by Stephanie, Graphic Designer-Brand Manager
Every year my family comes together for our annual sweet cherry harvest on our 30 acres of land in The Dalles, Oregon. It never fails to be hot, dusty, stressful, and altogether a rewarding and fun experience. Here’s how my day broke down on July 4th this year, our first day of cherry harvest.
4:15am: Alarm comes on. Half-conscious, I hit snooze and fall back asleep.
4:24am: Alarm comes on. For three more minutes I sleepily try to barter another few moments of sleep before I realize why I’m getting up at such a hideous hour.
4:44am: I’m out the door with a travel mug of coffee and a handful of grapes, dressed in clothes to get grubby, and ready to start Harvest 2007.
5:00am: The entire crew meets by the giant pine tree on my Dad’s property to discuss people’s roles, what fruit we’re picking that day (Bing cherries), and how we’re picking them. Everyone caravans over to what we call Field 3 with clouds of dust filling the crisp morning air. Mt. Hood gleams pink and orange in the early light.
5:20am: We have about 68 pickers this year, divided into “teams”. The pickers each grab a ladder and head off to their designated orchard rows. I’m a “bin-checker” this year, which means I record the number of buckets each picker on my team picks (say that 5 times fast), while making sure that the fruit is being harvested properly and that everything runs smoothly with our team.
6:15am: My stepsister Brooke drives by and calls me some ridiculous nickname, as is our harvest tradition. She came up from San Francisco to drive tractor for the harvest this year, which she’s done every year since we first started about 5 years ago. Half the reason we have so much fun is because she and I goof around whenever feasible. Call it sisterly bonding.
7:05am: The fruit is looking pretty decent this year. Not as big as in years past, but not too shabby. Via our walkie talkies I find out that as usual, the outside orchard rows that a couple other teams are picking have small fruit and have some bird damage. But the cherries in my 4 rows? Gorgeous. Try not to pick at least one.
7:30am: My team is doing a great job. They’re working fast and I’m having way too much fun pronouncing their names, albeit with an Italian accent instead of Spanish. Many of our regular pickers are back this year from their homes in California, so remembering names hasn’t been too difficult.
[coolplayer width="280" height="180" autoplay="0" loop="0" charset="utf-8" download="1" mediatype=""]
[/coolplayer] 8:45am: A weak horn honks in the distance. That can only mean the taco truck is here, barely navigating the winding dirt roads out to where we’re located. I yell out “Lonche!” for lunch and everyone runs to where the dilapidated grey van has parked. I’ve been dreaming of the taco truck’s tamales all day, and am not disappointed by 3 hot ones wrapped up in foil. A few other checkers and I sit in the shade of a tree and savor the authentic goodness. I was so excited I forgot to take pictures.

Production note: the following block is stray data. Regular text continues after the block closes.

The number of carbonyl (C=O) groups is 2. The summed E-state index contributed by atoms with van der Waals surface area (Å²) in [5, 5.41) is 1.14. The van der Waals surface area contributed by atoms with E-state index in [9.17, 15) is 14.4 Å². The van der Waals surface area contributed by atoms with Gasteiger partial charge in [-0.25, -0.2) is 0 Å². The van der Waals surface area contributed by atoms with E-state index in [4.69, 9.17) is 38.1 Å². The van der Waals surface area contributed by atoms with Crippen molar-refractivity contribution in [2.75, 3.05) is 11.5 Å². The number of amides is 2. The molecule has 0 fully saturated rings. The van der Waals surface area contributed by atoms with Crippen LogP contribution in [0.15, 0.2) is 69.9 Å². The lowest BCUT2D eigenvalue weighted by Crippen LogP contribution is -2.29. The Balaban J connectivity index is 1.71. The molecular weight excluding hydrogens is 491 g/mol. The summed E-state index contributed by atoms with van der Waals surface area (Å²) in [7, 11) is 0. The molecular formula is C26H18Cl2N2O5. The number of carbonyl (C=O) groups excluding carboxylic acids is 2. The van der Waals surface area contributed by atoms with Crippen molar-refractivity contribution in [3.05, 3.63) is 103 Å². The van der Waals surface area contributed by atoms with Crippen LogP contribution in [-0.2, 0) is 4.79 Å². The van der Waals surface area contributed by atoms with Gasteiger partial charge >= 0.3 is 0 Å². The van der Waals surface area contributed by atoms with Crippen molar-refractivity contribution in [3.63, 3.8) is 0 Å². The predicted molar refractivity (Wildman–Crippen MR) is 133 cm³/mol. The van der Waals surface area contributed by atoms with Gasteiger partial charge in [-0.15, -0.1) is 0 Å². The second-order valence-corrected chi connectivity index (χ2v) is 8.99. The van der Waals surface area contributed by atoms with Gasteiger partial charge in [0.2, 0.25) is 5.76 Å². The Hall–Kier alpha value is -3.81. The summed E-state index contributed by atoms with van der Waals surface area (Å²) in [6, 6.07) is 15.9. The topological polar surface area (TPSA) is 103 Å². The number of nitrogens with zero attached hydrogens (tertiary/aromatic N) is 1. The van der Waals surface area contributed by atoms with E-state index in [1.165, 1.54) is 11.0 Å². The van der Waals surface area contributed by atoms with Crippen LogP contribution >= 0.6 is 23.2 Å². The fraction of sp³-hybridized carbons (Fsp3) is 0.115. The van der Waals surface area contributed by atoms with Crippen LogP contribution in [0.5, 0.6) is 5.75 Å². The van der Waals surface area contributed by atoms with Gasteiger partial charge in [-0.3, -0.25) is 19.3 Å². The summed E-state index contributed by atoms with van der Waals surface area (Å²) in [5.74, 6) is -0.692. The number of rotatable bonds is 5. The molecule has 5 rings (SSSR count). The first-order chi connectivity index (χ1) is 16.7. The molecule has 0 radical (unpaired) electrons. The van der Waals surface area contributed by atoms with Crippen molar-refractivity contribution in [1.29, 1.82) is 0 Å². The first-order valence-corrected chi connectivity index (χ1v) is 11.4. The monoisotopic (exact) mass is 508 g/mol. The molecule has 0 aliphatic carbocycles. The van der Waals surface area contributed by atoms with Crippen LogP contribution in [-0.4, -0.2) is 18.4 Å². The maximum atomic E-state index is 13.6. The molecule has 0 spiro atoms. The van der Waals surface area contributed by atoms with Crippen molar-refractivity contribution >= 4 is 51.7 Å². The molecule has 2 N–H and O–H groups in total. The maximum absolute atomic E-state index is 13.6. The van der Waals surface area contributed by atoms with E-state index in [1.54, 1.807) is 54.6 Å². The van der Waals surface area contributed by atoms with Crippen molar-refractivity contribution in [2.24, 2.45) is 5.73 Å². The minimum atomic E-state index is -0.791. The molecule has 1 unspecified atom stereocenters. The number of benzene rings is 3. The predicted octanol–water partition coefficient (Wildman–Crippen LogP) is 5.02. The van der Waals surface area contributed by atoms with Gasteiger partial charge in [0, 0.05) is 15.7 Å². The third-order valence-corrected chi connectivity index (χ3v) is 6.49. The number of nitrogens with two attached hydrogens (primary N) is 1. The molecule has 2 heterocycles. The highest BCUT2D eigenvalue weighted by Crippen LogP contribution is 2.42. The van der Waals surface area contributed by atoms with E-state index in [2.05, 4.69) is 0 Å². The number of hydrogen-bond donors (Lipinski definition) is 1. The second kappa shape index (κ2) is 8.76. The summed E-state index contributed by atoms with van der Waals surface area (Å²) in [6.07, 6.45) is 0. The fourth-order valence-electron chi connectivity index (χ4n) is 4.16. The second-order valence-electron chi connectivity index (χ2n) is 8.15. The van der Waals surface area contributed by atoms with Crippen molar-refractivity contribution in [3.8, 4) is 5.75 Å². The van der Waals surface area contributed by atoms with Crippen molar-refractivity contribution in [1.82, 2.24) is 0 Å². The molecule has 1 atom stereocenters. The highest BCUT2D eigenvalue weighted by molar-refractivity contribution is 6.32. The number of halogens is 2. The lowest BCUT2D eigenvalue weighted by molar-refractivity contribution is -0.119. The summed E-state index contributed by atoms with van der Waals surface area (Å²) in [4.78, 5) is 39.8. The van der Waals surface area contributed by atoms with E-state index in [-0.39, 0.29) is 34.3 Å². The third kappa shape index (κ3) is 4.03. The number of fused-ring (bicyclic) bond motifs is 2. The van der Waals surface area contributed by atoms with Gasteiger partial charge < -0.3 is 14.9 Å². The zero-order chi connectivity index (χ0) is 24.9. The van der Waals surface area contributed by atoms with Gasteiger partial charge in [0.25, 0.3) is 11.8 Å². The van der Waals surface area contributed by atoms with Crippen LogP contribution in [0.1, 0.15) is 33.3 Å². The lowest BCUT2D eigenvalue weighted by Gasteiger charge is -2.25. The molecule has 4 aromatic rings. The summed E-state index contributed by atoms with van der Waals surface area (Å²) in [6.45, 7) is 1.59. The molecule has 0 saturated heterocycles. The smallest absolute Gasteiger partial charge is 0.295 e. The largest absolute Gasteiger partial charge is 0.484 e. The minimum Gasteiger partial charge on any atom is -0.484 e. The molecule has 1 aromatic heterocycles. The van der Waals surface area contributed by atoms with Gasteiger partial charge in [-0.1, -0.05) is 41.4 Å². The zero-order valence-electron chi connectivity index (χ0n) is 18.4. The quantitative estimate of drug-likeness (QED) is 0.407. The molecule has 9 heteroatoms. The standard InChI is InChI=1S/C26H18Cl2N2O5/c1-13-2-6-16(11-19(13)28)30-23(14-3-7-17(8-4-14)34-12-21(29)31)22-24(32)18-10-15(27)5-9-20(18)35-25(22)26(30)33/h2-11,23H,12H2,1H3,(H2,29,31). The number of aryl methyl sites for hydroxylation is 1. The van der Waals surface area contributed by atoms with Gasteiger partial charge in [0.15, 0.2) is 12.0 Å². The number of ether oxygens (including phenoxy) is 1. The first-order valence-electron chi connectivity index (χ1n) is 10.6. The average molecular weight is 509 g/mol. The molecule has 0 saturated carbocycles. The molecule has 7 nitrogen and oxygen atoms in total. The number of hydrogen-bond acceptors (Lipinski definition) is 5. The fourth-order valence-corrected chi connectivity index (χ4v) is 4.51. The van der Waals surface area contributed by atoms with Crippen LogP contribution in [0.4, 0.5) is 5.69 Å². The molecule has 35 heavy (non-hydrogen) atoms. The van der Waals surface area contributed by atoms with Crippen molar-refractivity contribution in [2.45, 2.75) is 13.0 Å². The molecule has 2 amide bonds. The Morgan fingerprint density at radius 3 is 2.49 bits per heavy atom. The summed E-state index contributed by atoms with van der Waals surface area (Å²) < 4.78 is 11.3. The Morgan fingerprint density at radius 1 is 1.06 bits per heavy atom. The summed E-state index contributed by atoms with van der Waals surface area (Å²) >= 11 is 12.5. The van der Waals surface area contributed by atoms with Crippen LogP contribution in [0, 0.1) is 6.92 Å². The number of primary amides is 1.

9:20am: Everyone’s faithful sidekick Porter lays down in the shade next to me, panting from his travels throughout the orchard. He loves all the new smells and activity that come with a field full of people on a hot day.
10:05am: It’s hot. Like, stupid hot. Today’s high is supposed to be 104 degrees and it’s already… well I don’t know, but it’s hot.
10:15am: Dad radios in and says our quitting time will be noon today. Anything later and the fruit becomes too soft and prone to damage. The stems pull out too easily and the flesh bruises with the slightest touch at that heat.
11:00am: Bathroom break. I run up to a porta-potty (that doesn’t stink!) and find vague amusement at the hand washing station parked next to it. I refrain from drinking the water.
11:15am: I’ve held back all day, but now I’m eating cherries. Especially our Rainiers, which we use as pollinizers in the Bing blocks. They have a little wind damage from the high winds we had earlier in the season, but again they are simply lovely.
11:30am: To keep the harvested cherries from getting too hot, we cover each full bin with a square piece of foam that’s been soaked in water. Before they’re loaded onto the truck at the bottom of the hill they’re sprayed with water again to keep them cool until they reach the warehouse 25 miles away. There they go through a system that cleans, cools, sorts and packages the cherries for distribution. They’ll be in a grocery store near you within 48 hours.
12:00pm: Quitting time! We bring out coolers full of cold soda for the workers and gather up all of the near-empty water coolers and cups. Pickers run up to their checkers and enthusiastically ask what their total bucket count was for the day. My best guy had 34 buckets, but another on a different team had an astounding 71. I yell a tired “Hasta manana!” to my team and shuffle back to my hot car, ready to go home for a shower and maybe an air conditioned nap.